Prescription drug charges are serious. To learn about your defense options, contact me at (540) 827-4446.
“Controlled substances” aren’t just hard, illegal drugs. Any drug that is managed through legal channels is a controlled substance. Over-the-counter drugs are inspected and approved, but their sale and distribution aren’t tightly managed. Therefore, any prescription drug is a controlled substance.
Prescription drug crimes have been on the rise since the opioid crisis began in the U.S. What, exactly, makes a prescription drug illegal?
How Prescriptions Become a Crime
Crimes involving prescription drugs are Class 6 felonies. This is the lowest form of felony in Virginia, and it rides the line between being a felony and a misdemeanor. Although technically classified as felonies, Class 6 crimes can be punished with lighter sentences, similar to misdemeanor punishments. A harsher Class 6 sentence will land someone in prison for up to five years, but a lighter sentence could be up to a year in jail and a fine of up to $2,500.
The harshness of the sentence is usually equivalent to the severity of the crime. For example, a single, first-time offender will be more likely to get a lighter sentence. Someone running a prescription drug ring, however, will probably receive a harsher punishment.
When does obtaining a prescription drug become illegal? According to Virginia’s broadest legal language, obtaining a prescription drug by “fraud, deceit, misrepresentation, embezzlement, or subterfuge” is illegal.
Let’s take a closer look at specifics on illegal prescriptions.
Lying to Get a Prescription
State law says that “concealment of a material fact” to get a prescription is illegal. Essentially, lying to get a drug is illegal. Let’s say Bob, after his surgery, genuinely needed pain pills. His recovery took longer than expected, so he was on the meds for a while, too. After he fully recovered, he found he had developed a dependency on the drugs. He kept returning to his doctor, claiming to be suffering, so he could get refills. In this case, Bob’s “concealment of a material fact” is that he didn’t tell the doctor he had recovered. He concealed this truth.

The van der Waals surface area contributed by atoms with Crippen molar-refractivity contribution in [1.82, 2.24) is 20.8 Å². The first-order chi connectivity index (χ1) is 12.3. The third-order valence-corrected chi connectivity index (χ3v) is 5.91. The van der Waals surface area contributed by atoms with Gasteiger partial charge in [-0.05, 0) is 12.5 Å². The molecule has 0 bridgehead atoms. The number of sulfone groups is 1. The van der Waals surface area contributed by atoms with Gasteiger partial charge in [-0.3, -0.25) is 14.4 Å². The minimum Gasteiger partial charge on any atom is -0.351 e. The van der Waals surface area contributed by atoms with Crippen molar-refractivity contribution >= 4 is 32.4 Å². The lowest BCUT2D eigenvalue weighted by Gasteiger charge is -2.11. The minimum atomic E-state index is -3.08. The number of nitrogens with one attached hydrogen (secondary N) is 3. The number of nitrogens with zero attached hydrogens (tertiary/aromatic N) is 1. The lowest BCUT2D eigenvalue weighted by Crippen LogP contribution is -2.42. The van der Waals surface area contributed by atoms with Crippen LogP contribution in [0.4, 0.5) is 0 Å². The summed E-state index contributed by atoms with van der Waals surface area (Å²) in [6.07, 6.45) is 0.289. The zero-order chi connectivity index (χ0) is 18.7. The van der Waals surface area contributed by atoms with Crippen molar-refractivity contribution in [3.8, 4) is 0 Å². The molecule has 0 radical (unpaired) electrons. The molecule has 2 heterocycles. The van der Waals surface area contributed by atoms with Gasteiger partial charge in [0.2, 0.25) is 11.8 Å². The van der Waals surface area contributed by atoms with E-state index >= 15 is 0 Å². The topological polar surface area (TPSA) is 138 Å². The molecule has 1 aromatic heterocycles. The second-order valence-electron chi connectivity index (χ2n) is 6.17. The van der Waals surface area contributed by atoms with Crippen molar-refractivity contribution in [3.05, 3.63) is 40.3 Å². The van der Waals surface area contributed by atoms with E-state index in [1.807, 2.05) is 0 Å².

Medical professionals can be culpable for concealment also. If Bob’s doctor knew that Bob was okay but wrote the prescriptions anyway, she can be charged by the state.
If the prescription itself is false, it is illegal. Perhaps someone got their hands on a prescription pad and wrote the prescription themselves. Any type of forgery that was used to obtain drugs is illegal.
Alteration of a prescription is considered fraudulent. For example, if the doctor’s note originally asked for 10 pills, but you added a line to make it look like “70” pills, that is a fraudulent prescription.
Using a false ID to get prescriptions is a type of fraud. This can be done through the use of an actually falsified document or a fake driver’s license. Just like buying alcohol, falsifying information is considered false identification. Using someone else’s name or license to obtain drugs is illegal.
Sometimes people with deep dependencies on opioids will give different names to different doctors to get multiple prescriptions. This is also a form of fake ID that can lead to criminal charges.
Impersonating a Health Professional
Perhaps the person writing the prescriptions is doing so under false pretenses. They may be acting as a doctor or health professional, selling prescriptions to people who need medicine. In this case, the person using the prescription is unlikely to be held accountable, unless they knew in advance that the writer was fraudulent.